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Rouladen makes everyday flank steak sparkle



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Serve Beef Rouladen with boiled potatoes, sauerkraut or red cabbage and vacation in Germany
September 14, 2005 - By BILL MILLIGAN

For the Call

I buy good cuts of meat because there is so much preparation involved with getting less expensive cuts ready to serve my wife.

Still, I will go to the extra work to make foods I like and I like German food. Because there are no good German restaurants in St. Louis anymore, I have no way of researching those dishes when I want to come up with my own version of a particular dish. This is an idea I came up with after eating at Bevo Mill before Augie Bush died. After he passed away the Bevo Mill, a restaurant in a windmill in south St. Louis, lost some of the quality we had associated with it in the past.

Some may feel that flank steak is not a worthy cut of meat, but it is wonderful with German rolled meat logs, or rouladen. The rouladen we ate at Bevo Mill had a white filling inside the meat, but repeated attempts to duplicate that version constantly left me with a runny filling.

Over time I began using only dry food layers over the meat. When I added the red pepper I had moisture but no post oven ooze. When my wife tasted this version, I knew I had a keeper.

Beef Rouladen

1 pounds flank steak

2 garlic cloves, minced

3 tablespoons olive oil

A handful of fresh arugula or baby spinach

1 roasted red pepper, skin removed

6 slices prosciutto

round Gouda cheese, thinly sliced

1 cup flour

1 tablespoon paprika

2 teaspoons salt

1 teaspoon ground pepper

Place flank steak on work surface and trim the uneven end, reserving scraps for another use.

Using meat mallet, pound steak into something resembling a square that is no more than -inch thick.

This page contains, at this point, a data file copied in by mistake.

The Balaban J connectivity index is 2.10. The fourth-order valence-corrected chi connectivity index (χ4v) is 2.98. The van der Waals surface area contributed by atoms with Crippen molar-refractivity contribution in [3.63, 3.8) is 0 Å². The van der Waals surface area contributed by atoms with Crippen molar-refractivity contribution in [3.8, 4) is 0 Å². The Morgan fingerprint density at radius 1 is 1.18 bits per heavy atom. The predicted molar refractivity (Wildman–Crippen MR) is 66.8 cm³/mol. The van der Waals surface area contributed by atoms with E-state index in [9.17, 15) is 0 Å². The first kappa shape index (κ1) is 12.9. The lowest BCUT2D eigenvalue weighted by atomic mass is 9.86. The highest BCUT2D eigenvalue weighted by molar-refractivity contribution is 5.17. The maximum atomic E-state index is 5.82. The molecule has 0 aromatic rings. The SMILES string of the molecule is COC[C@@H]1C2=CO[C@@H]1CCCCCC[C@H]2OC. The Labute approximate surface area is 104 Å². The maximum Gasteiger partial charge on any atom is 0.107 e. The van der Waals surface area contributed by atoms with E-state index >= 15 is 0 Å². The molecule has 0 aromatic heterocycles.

Place red pepper under broiler and allow waxy outer skin to turn brown. Be careful not to let the flesh burn by checking often and turning as broiler side becomes brown. Once all sides of pepper are browned, remove pepper from the broiler and place in a paper bag for at least 10 minutes to steam. At end of that time the waxy skin will come off as you rub your thumb over the surface. Cut pepper into slices being careful to remove bitter veins and seeds.

Whisk garlic and olive oil to blend and brush over steak. Cover meat with arugula or spinach but don't spread all the way to the edges. Cover arugula with red pepper slices, then prosciutto, then Gouda slices. Roll meat into a log and tie every so often to maintain shape.

Whisk flour, paprika, salt and pepper in large shallow dish. Roll meat in flour mixture to coat.

Preheat oven to 350 F. Heat a tablespoon of oil in a heavy large skillet over high heat. Add meat; sear for three minutes per side, turning only if meat starts to burn.

Transfer to rimmed baking sheet and bake for 45 minutes.

Let meat rest for 10 minutes then remove string. Cut into 1/2-inch slices and transfer to plates

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